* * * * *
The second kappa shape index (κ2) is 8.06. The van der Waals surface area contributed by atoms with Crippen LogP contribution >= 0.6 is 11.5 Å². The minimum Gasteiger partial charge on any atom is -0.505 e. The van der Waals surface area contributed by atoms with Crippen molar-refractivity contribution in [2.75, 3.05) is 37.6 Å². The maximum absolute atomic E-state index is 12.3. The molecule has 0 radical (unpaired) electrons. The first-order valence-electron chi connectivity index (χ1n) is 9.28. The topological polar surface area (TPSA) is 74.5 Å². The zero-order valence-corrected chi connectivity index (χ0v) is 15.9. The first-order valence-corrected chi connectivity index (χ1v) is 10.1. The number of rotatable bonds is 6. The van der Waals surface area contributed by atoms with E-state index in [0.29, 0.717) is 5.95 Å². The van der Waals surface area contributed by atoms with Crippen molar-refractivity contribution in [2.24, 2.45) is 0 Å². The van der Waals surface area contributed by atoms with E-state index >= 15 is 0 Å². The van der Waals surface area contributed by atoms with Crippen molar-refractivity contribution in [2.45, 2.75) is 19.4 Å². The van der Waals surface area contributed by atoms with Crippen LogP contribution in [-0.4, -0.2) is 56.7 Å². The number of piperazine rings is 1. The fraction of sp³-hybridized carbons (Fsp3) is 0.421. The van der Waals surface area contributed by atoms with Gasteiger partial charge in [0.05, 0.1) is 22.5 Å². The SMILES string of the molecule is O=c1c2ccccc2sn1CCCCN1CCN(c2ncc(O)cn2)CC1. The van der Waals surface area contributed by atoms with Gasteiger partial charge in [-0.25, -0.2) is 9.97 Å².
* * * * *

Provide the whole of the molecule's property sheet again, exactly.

The second kappa shape index (κ2) is 8.06. The van der Waals surface area contributed by atoms with Crippen LogP contribution >= 0.6 is 11.5 Å². The minimum Gasteiger partial charge on any atom is -0.505 e. The van der Waals surface area contributed by atoms with Crippen molar-refractivity contribution in [2.75, 3.05) is 37.6 Å². The maximum absolute atomic E-state index is 12.3. The molecule has 0 radical (unpaired) electrons. The first-order valence-electron chi connectivity index (χ1n) is 9.28. The topological polar surface area (TPSA) is 74.5 Å². The zero-order valence-corrected chi connectivity index (χ0v) is 15.9. The first-order valence-corrected chi connectivity index (χ1v) is 10.1. The number of rotatable bonds is 6. The van der Waals surface area contributed by atoms with E-state index in [0.29, 0.717) is 5.95 Å². The van der Waals surface area contributed by atoms with Crippen molar-refractivity contribution in [2.24, 2.45) is 0 Å². The van der Waals surface area contributed by atoms with E-state index >= 15 is 0 Å². The van der Waals surface area contributed by atoms with Crippen molar-refractivity contribution in [2.45, 2.75) is 19.4 Å². The van der Waals surface area contributed by atoms with Crippen LogP contribution in [-0.4, -0.2) is 56.7 Å². The number of piperazine rings is 1. The fraction of sp³-hybridized carbons (Fsp3) is 0.421. The van der Waals surface area contributed by atoms with Gasteiger partial charge in [0.05, 0.1) is 22.5 Å². The SMILES string of the molecule is O=c1c2ccccc2sn1CCCCN1CCN(c2ncc(O)cn2)CC1. The van der Waals surface area contributed by atoms with Gasteiger partial charge in [-0.25, -0.2) is 9.97 Å².